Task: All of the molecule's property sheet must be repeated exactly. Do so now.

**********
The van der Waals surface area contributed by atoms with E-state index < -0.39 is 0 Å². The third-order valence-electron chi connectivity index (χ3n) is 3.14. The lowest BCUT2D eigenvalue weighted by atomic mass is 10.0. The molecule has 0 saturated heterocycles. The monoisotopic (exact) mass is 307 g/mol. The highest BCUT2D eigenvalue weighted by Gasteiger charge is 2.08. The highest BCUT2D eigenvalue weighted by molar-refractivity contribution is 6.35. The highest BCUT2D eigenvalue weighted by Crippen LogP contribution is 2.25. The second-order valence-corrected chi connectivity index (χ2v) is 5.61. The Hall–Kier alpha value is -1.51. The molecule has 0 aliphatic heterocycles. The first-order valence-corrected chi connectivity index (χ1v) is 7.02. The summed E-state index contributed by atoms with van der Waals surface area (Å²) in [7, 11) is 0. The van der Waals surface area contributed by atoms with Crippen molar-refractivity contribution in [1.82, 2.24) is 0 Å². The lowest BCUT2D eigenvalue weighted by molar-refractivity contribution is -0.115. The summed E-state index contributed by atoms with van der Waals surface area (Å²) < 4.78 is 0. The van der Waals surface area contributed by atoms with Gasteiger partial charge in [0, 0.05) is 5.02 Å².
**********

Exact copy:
The van der Waals surface area contributed by atoms with E-state index < -0.39 is 0 Å². The third-order valence-electron chi connectivity index (χ3n) is 3.14. The lowest BCUT2D eigenvalue weighted by atomic mass is 10.0. The molecule has 0 saturated heterocycles. The monoisotopic (exact) mass is 307 g/mol. The highest BCUT2D eigenvalue weighted by Gasteiger charge is 2.08. The highest BCUT2D eigenvalue weighted by molar-refractivity contribution is 6.35. The highest BCUT2D eigenvalue weighted by Crippen LogP contribution is 2.25. The second-order valence-corrected chi connectivity index (χ2v) is 5.61. The Hall–Kier alpha value is -1.51. The molecule has 0 aliphatic heterocycles. The first-order valence-corrected chi connectivity index (χ1v) is 7.02. The summed E-state index contributed by atoms with van der Waals surface area (Å²) in [7, 11) is 0. The van der Waals surface area contributed by atoms with Crippen molar-refractivity contribution in [1.82, 2.24) is 0 Å². The lowest BCUT2D eigenvalue weighted by molar-refractivity contribution is -0.115. The summed E-state index contributed by atoms with van der Waals surface area (Å²) < 4.78 is 0. The van der Waals surface area contributed by atoms with Gasteiger partial charge in [0, 0.05) is 5.02 Å².